I am not sure what I can really say here except that I like it. I REALLY REALLY LIKE IT.
I recently bought the new Fuji X-T1 from Roberts Camera (ask for Ed!) just in time to take it on a week-long shoot to work on my project about the Gullah Geechee Culture of the Sea Islands.
I have owned a Fuji x100 and still own a Fuji x100s. I wanted the x100s as a walking around camera. Something low profile and unobtrusive. It is an excellent camera for this but it has its limitations. It is just not quite as responsive enough sometimes and even after the upgrades it has its quirks.
I am not going to get into pixel peeking or discuss every little thing about the X-T1 here. In my day to day work I have been using two Nikon D700s. As far as I can tell, the X-T1 files are as good and probably better. The D700 is a 12.1-megapixel camera and the X-T1 is 16.3-megapixels.
Everyone is talking about the EVF (electronic viewfinder) and there is good reason. You really have to see it to believe how good it is!
When I heard about the X-T1 I was interested in it first for its low profile and the ability to change lenses. I was not sold on the EVF as the only viewfinder option, but I have to tell you this thing is amazing. There really is no noticeable lag time. The camera is super responsive, lightweight and the images are exceptional.
The camera is quick and quiet. It is quiet enough that it is not very noticeable when shooting in continuous low or high mode.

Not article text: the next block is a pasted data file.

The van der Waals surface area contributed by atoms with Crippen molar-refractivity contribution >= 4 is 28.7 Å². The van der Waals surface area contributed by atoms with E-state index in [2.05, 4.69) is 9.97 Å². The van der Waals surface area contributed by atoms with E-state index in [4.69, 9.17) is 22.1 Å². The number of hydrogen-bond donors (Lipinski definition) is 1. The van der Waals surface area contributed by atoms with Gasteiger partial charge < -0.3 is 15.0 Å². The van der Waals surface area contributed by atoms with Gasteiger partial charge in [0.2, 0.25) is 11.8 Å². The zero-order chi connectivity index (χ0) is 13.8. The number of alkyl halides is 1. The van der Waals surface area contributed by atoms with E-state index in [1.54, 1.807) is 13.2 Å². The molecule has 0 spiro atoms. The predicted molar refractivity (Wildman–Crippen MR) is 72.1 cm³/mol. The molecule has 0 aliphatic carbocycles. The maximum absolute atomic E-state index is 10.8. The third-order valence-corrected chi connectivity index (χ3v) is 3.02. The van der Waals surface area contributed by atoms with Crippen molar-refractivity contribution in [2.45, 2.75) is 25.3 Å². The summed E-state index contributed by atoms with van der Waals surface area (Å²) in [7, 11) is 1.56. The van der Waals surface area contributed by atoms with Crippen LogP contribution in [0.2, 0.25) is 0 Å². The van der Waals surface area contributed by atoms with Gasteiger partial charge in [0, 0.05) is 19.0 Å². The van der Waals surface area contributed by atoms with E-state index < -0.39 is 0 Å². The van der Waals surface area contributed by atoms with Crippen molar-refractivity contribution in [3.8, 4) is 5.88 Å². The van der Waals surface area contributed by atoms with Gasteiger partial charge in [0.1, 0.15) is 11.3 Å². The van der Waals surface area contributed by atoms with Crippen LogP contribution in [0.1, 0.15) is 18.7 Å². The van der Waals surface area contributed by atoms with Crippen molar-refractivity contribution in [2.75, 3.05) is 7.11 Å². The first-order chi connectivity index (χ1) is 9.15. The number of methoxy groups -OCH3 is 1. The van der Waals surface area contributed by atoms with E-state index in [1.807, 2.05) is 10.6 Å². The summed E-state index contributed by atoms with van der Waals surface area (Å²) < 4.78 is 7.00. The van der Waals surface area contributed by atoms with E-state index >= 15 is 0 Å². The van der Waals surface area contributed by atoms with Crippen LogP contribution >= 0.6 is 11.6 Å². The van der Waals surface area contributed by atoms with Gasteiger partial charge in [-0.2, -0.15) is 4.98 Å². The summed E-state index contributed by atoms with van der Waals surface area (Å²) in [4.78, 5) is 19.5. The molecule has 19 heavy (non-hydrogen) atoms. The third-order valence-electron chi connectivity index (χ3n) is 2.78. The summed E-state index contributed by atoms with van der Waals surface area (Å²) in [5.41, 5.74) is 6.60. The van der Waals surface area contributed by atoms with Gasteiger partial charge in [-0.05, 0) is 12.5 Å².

The only gripe I have so far is the placement of the focus assist button which falls under my right thumb as I hold the camera. It is easy to trigger the focus assist which causes the EVF to zoom in. Easy enough to press again and put you back in to normal view, but still a pain. I have found that a small square of gaffers tape over the button makes it less easy to trip accidentally, but you can still activate it with a firm press of the thumb.
I have not used the small included flash unit mainly because I almost never use flash. With 1.4 lenses who needs it! But I will eventually have to play with it just to see how it works.
Below are some sample images from the shoot. Although the project is to be presented in B&W, I have included some color images. There are basic toning adjustments, but nothing major that changes the look of the image from the camera. Everything was shot as a RAW file, converted with Adobe’s DNG converter and processed in Lightroom. (Adobe had not yet updated Lightroom to handle the X-T1 Raw files).